Airways New Zealand is reconsidering its plan to withdraw air traffic control services from seven airports.
In a bid to save money, it announced in May it would cease operations from towers at Hawke's Bay, Gisborne, New Plymouth, Rotorua and Invercargill airports.
It also planned to stop providing flight information services at Kāpiti Coast Airport and Milford Sound Piopiotahi Aerodrome.
The move was a response to the huge decline in flight numbers caused by the Covid-19 pandemic.
At the time, Airways chief executive Graeme Sumner said it had joined a working party that included the affected airports, the Civil Aviation Authority, a general aviation representative and Air New Zealand to plan a "safe and orderly transition".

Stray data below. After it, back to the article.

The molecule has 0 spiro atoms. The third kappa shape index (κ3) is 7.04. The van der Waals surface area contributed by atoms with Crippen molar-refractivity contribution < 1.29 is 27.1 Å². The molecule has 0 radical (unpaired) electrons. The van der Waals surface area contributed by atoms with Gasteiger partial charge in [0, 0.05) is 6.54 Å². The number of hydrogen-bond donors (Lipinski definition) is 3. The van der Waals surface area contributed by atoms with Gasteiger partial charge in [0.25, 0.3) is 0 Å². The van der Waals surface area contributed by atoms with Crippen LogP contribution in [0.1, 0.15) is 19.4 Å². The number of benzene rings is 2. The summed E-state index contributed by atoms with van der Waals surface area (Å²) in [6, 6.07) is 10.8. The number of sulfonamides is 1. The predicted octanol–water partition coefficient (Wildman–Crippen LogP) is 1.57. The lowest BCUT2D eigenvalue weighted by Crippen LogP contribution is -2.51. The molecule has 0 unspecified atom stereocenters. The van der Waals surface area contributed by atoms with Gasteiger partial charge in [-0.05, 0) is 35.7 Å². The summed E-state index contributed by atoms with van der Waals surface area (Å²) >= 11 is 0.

"It's a risk analysis essentially ... can you transition to another form of service safely," Sumner said.
"Once the reports are done the options can be looked at. We would expect anything from the potential, in some cases, for those services to remain in situ."
It was "quite likely", however, that some airports would end up unattended or monitored remotely, he said.
Four regional airports already without air traffic controllers and were proven to be safe, and opposition to unmaned control towers was largely an issue of public perception, Sumner said.
Sumner said today that after consultation it will now consider all options for the airports.
Aeronautical studies would be carried out at each one over the next six months before making a final decision, he said.
Airways had lost 90 percent of its revenue due to the pandemic and despite a government bail out, needed to cut about 30 percent of its costs.